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A Family Tradition Pete Mannion’s parents taught him how to use the TKTS booth—and passed on their love of theatregoing, too.
Pete Mannion still remembers his first visit to the TKTS Discount Booth in 1976. He and his whole family boarded the LIRR from Bayside, Queens for a Saturday in the city. After a visit to a beloved aunt on the East Side, the Mannions headed for Times Square and picked their entertainment for the day.

“My father got four tickets to the all-black revival of Guys and Dolls with Robert Guillaume,” Mannion recalls. “I said, ‘Oh, wow, Guys and Dolls,’ but I really didn’t know anything about it. We ended up loving it.”

Something similar happened when they went to see  The Wiz the next year—although this time, Mannion says, his father was the sole adult chaperone.

“That was my father’s first experience taking the kids to the theatre without our mother, and when the show was done at the Broadway Theatre, he thought it would be fun to walk the 12 blocks back to Penn Station and see what 42nd Street was like,” Mannion says.

Bad idea: This was in the seedy old days when Times Square still felt very much like the set of Midnight Cowboy or Taxi Driver. “We got halfway down the block when he realized this wasn’t the smartest thing to do, and all we could hear him say was, ‘Don’t look at that! Don’t look at that!’ And we were like, ‘Why did you bring us down this block when we can’t look at anything?’ ”

The Mannions didn’t just use TKTS to sample Broadway: Pete also fondly remembers his parents buying tickets to The Fantasticks in Times Square, then trekking down to the Sullivan Street Playhouse in the Village for another transformative night in the theatre.

Somewhere along the line, young Pete decided he want to study acting, in addition to, as he put it, “seeing every Broadway show I could.” His family’s move to Houston, Texas, complicated this goal, but it didn’t stop him from making frequent visits back to New York—and to the TKTS booth.

“I saved $3,125 from waiting tables in Houston and went on what I called my ‘Rainbow Tour’ of New York, after Evita,” Mannion recalls. “I saw Nine, I saw Crimes of the Heart, I saw Joseph, I saw Evita, I saw Sophisticated Ladies. TKTS made my seeing all those shows possible.”

Indeed, what a theatre junkie like Mannion particularly relishes about his years as a discount ticket buyer is that he got to see some one-of-a-kind curiosities and misfires at less than full price.

“Do you remember a show called Metro?” Mannion asks. “It was a show with all Polish kids who didn’t know any English apart from the script. I saw Marilyn”—the famously ill-fated musical about the screen siren. “I saw Dance a Little Closer, which everyone called Close a Little Faster.”

It was that beloved East Side aunt who introduced the Mannions to the further benefits of TDF membership. Upon retirement, she was eligible to become a member, and she used the privilege to buy theatre tickets as gifts for the whole family.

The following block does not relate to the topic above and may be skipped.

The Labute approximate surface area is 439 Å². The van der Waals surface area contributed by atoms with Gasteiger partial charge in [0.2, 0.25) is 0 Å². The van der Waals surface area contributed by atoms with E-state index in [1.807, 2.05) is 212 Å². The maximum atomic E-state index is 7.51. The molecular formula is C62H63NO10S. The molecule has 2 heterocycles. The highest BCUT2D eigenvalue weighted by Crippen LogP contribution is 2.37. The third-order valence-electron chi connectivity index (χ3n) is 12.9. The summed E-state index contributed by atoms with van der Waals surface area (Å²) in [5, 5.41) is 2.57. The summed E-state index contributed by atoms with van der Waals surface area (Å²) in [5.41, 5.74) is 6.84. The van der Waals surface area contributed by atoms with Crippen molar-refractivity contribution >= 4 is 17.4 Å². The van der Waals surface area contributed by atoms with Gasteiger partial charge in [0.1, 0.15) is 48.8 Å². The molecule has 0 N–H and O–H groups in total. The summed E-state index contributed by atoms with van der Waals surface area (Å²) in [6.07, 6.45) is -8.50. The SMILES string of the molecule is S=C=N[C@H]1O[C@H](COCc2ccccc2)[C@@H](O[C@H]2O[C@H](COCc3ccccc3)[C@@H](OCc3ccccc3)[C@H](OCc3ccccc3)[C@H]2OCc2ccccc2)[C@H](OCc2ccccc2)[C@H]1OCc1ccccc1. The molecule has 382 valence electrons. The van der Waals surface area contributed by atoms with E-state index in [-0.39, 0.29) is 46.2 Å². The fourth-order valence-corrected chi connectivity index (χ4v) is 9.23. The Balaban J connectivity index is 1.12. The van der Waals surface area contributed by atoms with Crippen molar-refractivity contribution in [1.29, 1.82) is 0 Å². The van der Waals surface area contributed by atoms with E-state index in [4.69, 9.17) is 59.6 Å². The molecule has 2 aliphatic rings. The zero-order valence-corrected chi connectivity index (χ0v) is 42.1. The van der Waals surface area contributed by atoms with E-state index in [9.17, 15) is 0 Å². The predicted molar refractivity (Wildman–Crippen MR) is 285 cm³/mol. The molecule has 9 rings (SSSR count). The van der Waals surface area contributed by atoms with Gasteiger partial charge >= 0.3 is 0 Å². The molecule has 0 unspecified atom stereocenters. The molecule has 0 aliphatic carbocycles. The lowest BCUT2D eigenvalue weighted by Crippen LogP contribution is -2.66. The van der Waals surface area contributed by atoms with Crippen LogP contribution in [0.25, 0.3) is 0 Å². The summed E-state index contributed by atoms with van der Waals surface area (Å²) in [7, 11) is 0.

One especially memorable tradition upheld by the woman Pete affectionately calls his “auntie Mame” centered around a holiday.

“Every New Year’s Eve she had a party, but before that we’d all go get tickets on the TKTS line, see the show, then go back to her apartment,” Mannion recalls. “They had earlier showtimes on New Year’s Eve, so we were always able to make it back. One time we saw Shadowlands with Nigel Hawthorne and Jane Alexander. Another time we saw Judith Ivey and Jason Robards in Park Your Car in Your Harvard Yard.”

When Mannion got his Equity and SAG cards as an actor, he was eligible at last to join the organization that had made so much theatre available to him over the years. It’s turned out to be a lifesaver in tough economic times.

“It certainly helps in this economy,” Mannion says. “I thought my theater days would be severely cut after last fall.” To hear him list the shows he took in this past season, that was not the case: He used his TDF membership to get tickets for Dividing the Estate, Speed-the-Plow, American Buffalo, Pal Joey (“ ’cause I’m a Stockard freak,” he explains), Becky Shaw, August: Osage County and 9 to 5. He saw two shows twice: 33 Variations twice and 39 Steps. He still hopes to nab tickets for such well-reviewed, Tony-nominated shows as Exit the King, Joe Turner’s Come and Gone and The Norman Conquests.

Bringing his theatregoing story full circle, Mannion’s day job is as an escort for School Tours of America, which brings young folks from all over the country for an action-packed trip to the Big Apple. Mannion’s job is to help shepherd the youngsters to Broadway shows, dinner and hotels. In other words, like his father decades ago, Mannion is leading young people through Times Square—with the big difference being that the area is now as family-friendly as a theme park.

Times and neighborhoods may change, but one thing has stayed the same for Pete Mannion.

“The TKTS line and TDF have been prominent fixtures in my life and my family’s life,” he says.